Transfer Function of Pneumatic System

Transfer Function of Pneumatic System
Transfer Function of Pneumatic System

Transfer Function of Pneumatic System:

The pneumatic system uses the compressible fluid as a working medium usually air. In pneumatic systems, compressibility effects of gas cannot be neglected and hence dynamic equations are obtained using conservation of mass. In this, we will derive the transfer function of the pneumatic system.

In pneumatic systems, change in fluid inertia energy and the fluid’s internal thermal energy are assumed negligible. In a pneumatic system which employs compressible fluid as working fluid, the mass and volume flow rates are not readily interchangeable and the analysis of gas flow is more complicated.

The pneumatic devices involve the flow of gas or air, through connected pipe tines and pressure vessels. Hence the variables of pneumatic system are mass flow rate, qm and pressure, P. The mass now rate is through variable and it is analogous to current. The pressure is across variable and it is analogous to voltage.

The two basic elements of the pneumatic system are resistance and capacitance. The restrictions in the pipes and valves offer resistance to gas flow.

The gas flow resistance, R is defined as the rate of change in gas pressure difference for a change in gas flow rate. We will learn about the derivation of the transfer function of the Pneumatic system.



The pneumatic capacitance is defined for a pressure vessel and depends on the type of expansion process involved. The capacitance of a pressure vessel may be defined as the ratio of change in gas stored for a change in gas pressure.


Pneumatic devices are employed in guided missiles, aircraft systems, automation of production machinery and in many other fields as automatic controllers.

Advantages of the pneumatic system:

1)The air or gas used is non-inflammable and so it offers safety from fire hazards.

2)The air or gas has negligible viscosity, compared to the high viscosity of hydraulic fluids.

3)No return pipelines are required since air can be let out, at the end of the device work cycle.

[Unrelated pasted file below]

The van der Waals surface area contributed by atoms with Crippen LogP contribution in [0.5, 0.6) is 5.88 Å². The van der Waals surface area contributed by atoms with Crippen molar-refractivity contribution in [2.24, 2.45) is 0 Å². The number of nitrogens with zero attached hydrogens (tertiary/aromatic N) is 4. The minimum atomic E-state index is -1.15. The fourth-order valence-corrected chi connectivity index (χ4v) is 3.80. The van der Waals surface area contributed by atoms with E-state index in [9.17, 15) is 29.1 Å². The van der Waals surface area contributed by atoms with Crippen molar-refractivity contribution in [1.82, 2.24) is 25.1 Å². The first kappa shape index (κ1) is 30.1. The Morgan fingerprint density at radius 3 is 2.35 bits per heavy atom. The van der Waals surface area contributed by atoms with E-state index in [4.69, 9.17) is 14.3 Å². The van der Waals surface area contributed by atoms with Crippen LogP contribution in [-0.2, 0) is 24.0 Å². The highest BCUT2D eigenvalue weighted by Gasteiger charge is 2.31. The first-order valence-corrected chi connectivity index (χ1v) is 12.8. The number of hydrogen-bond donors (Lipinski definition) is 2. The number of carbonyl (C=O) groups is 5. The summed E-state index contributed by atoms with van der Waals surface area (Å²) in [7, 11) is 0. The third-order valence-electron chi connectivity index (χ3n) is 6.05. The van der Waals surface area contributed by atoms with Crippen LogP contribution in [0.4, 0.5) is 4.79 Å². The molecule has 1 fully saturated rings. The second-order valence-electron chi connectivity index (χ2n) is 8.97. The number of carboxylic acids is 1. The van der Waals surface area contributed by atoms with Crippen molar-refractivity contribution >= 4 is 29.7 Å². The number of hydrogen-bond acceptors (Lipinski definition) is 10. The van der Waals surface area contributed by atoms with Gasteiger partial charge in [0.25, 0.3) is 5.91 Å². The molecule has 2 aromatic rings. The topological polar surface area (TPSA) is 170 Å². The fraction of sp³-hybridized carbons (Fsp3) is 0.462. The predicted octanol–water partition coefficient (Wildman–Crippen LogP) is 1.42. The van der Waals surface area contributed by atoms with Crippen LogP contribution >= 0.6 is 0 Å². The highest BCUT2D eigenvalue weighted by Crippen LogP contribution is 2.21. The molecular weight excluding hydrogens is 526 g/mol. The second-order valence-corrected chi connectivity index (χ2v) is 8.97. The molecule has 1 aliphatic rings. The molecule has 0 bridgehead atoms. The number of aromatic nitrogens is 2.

The disadvantage in the pneumatic system is that the response is slower than that of hydraulic systems, because of the compressibility of the working fluid.

Transfer function of Pneumatic System derivation:

        A simple pneumatic system is shown in the below figure and it consists of pneumatic bellows in line with the restriction. The pneumatic bellows consist of a hollow chamber with thin pneumatic walls. The sidewalls of bellows are corrugated and the input and output surface is flat. An increase in pressure within the bellows results in an increase in separation between the input and output surfaces.


Let             Pi = Steady state value of input air pressure

                  pi = Increase in the pressure air source
P = Steady State value or pressure inside the bellows
p =Increase in pressure inside the bellow
Qm = Steady state value of airflow rate
qm = Area of each flat surface of the bellows
R = Resistance of the restriction
C = Capacitance of the bellows
x= Displacement of the movable surface of the bellows

Let the pressure of air source be increased from its steady-state value by an amount pi. This results in an increase in the airflow by qm and an increase in the pressure inside the bellows by p. Due to the increase in pressure, there will be a displacement of the movable surface of the bellows, by an amount x. Here, the terms pi, qm, p and x are all functions of time, t and so can be expressed as pi(t), qm(t), p(t) and x(t). Let us get into the transfer function of the pneumatic system derivation.

The force exerted on the movable surface of the bellows is proportional to the increase in pressure inside the bellows, i.e, fb ∝ p(t).

The force exerted on the movable surface of the bellow, fb=A p(t)

The force opposing the movement of the flat surface of bellow walls is proportional to displacement i.e, fo ∝ x(t).

              Force opposing the motion, fo= K x(t)

where K Constant representing the stiffness of bellows.

At steady state the above two forces are balanced,

fb = fo

A p(t) = K x(t)


On equating the two equations of qm(t) we get,


From above equation we get , p(t) = K/A x(t)

On differentiating above equation w.r.t  t , we get,


On substituting for p(t) and dp(t)/dt , we get,


On taking Laplace Transform with zero initial conditions, we get,


where t = RC = Time constant of the system

The above equation is the required transfer function of the pneumatic system.

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